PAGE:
of all other one-participant plans maintained by the employer at the end of the 2022 plan year does not exceed $250,000, unless
2022 is the final plan year of the plan."

What they don't say is if you file a 5500EZ in one year and do not file one in the following year, there is a good chance your future holds getting an IRS letter asking why there was no subsequent filing, or worse, you get a letter saying you owe a bazillion-dollar penalty.  Either way, it creates an unnecessary interaction with the IRS.

If the plan terminates, it will need to file a 5500EZ regardless of the amount of assets indicating the filing is the final filing. 

Once the participant reaches RMD age, the plan will have to pay an RMD in addition to any RMD paid from the IRA or IRAs.  If the individual has multiple IRAs, the amount of the RMD is calculated based on the amounts in all of the IRAs, but the individual can choose the IRA or IRAs from which the RMD is paid.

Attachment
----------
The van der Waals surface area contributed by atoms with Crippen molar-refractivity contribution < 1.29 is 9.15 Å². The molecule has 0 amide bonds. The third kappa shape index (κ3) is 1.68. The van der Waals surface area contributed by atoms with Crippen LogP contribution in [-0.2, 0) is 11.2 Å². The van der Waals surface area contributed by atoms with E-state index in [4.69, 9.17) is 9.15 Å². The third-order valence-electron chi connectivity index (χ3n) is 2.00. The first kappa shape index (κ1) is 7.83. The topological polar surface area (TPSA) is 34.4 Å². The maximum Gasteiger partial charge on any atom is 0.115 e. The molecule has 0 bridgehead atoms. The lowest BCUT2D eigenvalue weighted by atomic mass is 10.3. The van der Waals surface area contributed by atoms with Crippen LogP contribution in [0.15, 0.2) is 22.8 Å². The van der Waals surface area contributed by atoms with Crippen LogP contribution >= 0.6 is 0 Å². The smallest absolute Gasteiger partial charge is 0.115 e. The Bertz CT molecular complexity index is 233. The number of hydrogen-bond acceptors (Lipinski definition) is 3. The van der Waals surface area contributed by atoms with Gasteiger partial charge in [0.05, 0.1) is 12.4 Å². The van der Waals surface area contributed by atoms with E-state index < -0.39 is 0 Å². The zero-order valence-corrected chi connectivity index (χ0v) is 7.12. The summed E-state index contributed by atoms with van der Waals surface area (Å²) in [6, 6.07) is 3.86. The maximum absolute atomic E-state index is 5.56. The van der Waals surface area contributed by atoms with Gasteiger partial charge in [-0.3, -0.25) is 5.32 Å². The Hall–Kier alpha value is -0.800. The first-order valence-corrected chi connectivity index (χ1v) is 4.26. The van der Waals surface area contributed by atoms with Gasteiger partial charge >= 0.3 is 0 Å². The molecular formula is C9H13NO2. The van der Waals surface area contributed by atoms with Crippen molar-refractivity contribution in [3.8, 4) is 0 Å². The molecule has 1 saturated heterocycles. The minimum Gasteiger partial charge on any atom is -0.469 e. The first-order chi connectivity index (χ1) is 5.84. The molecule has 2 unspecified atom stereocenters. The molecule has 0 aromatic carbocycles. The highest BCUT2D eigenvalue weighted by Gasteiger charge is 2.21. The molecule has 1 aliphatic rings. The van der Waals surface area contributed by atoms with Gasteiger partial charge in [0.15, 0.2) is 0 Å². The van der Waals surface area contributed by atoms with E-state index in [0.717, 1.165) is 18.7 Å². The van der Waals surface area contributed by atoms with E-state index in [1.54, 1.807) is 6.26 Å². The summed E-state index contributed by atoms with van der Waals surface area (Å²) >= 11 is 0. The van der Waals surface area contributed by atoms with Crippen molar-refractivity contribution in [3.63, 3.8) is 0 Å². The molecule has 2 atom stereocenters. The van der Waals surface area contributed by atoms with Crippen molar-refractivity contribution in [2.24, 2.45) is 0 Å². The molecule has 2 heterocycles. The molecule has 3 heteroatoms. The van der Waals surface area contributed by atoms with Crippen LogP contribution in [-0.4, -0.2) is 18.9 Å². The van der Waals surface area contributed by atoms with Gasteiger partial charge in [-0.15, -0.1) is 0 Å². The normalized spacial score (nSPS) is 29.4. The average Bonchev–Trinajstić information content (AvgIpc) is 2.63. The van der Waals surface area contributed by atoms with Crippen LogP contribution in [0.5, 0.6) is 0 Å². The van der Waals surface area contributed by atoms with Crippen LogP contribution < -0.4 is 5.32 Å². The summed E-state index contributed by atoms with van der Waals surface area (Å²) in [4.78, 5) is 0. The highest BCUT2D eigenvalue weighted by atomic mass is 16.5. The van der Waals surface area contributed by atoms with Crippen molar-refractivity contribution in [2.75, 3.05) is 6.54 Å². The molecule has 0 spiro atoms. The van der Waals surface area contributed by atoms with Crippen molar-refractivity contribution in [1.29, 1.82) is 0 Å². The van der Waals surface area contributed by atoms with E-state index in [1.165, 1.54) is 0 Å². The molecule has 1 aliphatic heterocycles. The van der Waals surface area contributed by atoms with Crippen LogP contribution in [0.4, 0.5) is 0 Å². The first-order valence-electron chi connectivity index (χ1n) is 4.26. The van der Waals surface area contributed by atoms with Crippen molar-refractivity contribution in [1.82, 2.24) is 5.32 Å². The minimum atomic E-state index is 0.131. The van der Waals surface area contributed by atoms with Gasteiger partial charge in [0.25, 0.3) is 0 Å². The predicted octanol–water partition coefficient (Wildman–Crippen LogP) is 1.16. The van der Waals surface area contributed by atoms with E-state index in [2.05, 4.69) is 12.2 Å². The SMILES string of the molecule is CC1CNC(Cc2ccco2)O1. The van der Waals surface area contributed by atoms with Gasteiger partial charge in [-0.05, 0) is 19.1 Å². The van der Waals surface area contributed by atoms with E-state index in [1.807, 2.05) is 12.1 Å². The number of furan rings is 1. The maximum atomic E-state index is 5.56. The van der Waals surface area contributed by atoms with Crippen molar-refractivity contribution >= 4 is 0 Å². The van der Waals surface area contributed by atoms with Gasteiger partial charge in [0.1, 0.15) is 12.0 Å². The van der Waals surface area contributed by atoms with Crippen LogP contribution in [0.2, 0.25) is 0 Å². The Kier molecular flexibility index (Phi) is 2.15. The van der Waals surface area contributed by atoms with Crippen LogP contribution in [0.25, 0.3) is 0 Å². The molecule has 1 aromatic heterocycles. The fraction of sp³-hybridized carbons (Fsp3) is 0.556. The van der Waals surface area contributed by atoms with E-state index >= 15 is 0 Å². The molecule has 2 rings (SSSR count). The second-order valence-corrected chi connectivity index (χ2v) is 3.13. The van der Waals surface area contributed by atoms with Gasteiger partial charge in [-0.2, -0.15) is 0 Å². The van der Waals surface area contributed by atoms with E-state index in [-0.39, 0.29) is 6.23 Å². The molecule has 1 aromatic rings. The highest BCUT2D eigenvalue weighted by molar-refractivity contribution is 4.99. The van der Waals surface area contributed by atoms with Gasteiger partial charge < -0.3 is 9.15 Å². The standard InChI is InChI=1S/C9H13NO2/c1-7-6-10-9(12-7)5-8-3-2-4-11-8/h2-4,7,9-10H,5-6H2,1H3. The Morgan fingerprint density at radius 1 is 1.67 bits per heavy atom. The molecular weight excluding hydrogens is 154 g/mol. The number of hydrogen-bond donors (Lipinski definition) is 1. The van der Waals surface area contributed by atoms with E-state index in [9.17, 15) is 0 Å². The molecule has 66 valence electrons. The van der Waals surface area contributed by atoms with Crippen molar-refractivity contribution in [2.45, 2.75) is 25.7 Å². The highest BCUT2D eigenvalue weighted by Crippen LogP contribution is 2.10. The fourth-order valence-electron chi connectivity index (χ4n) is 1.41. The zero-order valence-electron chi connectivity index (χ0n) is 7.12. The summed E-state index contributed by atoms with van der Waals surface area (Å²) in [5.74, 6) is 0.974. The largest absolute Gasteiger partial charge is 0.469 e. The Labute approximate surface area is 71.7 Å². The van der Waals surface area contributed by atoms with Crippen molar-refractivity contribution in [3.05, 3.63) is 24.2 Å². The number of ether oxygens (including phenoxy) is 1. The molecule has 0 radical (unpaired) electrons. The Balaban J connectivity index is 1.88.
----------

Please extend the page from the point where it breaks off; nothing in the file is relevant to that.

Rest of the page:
The above are practical reasons for terminating the plan now.

On the other hand, we have a client who has an emotional attachment to their solo plan.  To them, terminating the plan is like deciding to retire and they are not prepared to acknowledge that there most productive years are past.

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Any possibility that the 401(k) plan could provide stronger asset protection in the event of lawsuit judgement awards (as opposed to the protection available under an IRA? I'm not referring to bankruptcy, which is a separate issue.) Of course, if there IS stronger protection, and the client is concerned about it, then maybe they shouldn't toll out in the first place.

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On 4/14/2023 at 4:01 PM, Paul I said: